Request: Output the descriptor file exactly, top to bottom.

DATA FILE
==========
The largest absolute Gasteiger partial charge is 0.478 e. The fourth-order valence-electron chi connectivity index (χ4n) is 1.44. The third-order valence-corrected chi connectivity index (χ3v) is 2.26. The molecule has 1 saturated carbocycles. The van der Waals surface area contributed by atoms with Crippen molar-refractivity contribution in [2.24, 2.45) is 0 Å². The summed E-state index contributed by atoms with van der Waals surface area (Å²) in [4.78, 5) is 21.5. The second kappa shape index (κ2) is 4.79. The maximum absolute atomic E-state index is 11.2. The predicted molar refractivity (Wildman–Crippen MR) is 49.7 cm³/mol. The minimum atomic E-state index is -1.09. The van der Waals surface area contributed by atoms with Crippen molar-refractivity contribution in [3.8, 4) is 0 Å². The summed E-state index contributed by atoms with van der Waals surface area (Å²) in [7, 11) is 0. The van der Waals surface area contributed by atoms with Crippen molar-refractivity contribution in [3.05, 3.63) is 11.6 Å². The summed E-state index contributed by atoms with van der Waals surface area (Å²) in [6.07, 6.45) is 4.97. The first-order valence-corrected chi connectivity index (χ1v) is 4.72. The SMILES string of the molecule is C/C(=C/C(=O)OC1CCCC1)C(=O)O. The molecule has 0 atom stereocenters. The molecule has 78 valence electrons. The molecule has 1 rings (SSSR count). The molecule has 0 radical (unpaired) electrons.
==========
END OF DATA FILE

The largest absolute Gasteiger partial charge is 0.478 e. The fourth-order valence-electron chi connectivity index (χ4n) is 1.44. The third-order valence-corrected chi connectivity index (χ3v) is 2.26. The molecule has 1 saturated carbocycles. The van der Waals surface area contributed by atoms with Crippen molar-refractivity contribution in [2.24, 2.45) is 0 Å². The summed E-state index contributed by atoms with van der Waals surface area (Å²) in [4.78, 5) is 21.5. The second kappa shape index (κ2) is 4.79. The maximum absolute atomic E-state index is 11.2. The predicted molar refractivity (Wildman–Crippen MR) is 49.7 cm³/mol. The minimum atomic E-state index is -1.09. The van der Waals surface area contributed by atoms with Crippen molar-refractivity contribution in [3.8, 4) is 0 Å². The summed E-state index contributed by atoms with van der Waals surface area (Å²) in [7, 11) is 0. The van der Waals surface area contributed by atoms with Crippen molar-refractivity contribution in [3.05, 3.63) is 11.6 Å². The summed E-state index contributed by atoms with van der Waals surface area (Å²) in [6.07, 6.45) is 4.97. The first-order valence-corrected chi connectivity index (χ1v) is 4.72. The SMILES string of the molecule is C/C(=C/C(=O)OC1CCCC1)C(=O)O. The molecule has 0 atom stereocenters. The molecule has 78 valence electrons. The molecule has 1 rings (SSSR count). The molecule has 0 radical (unpaired) electrons.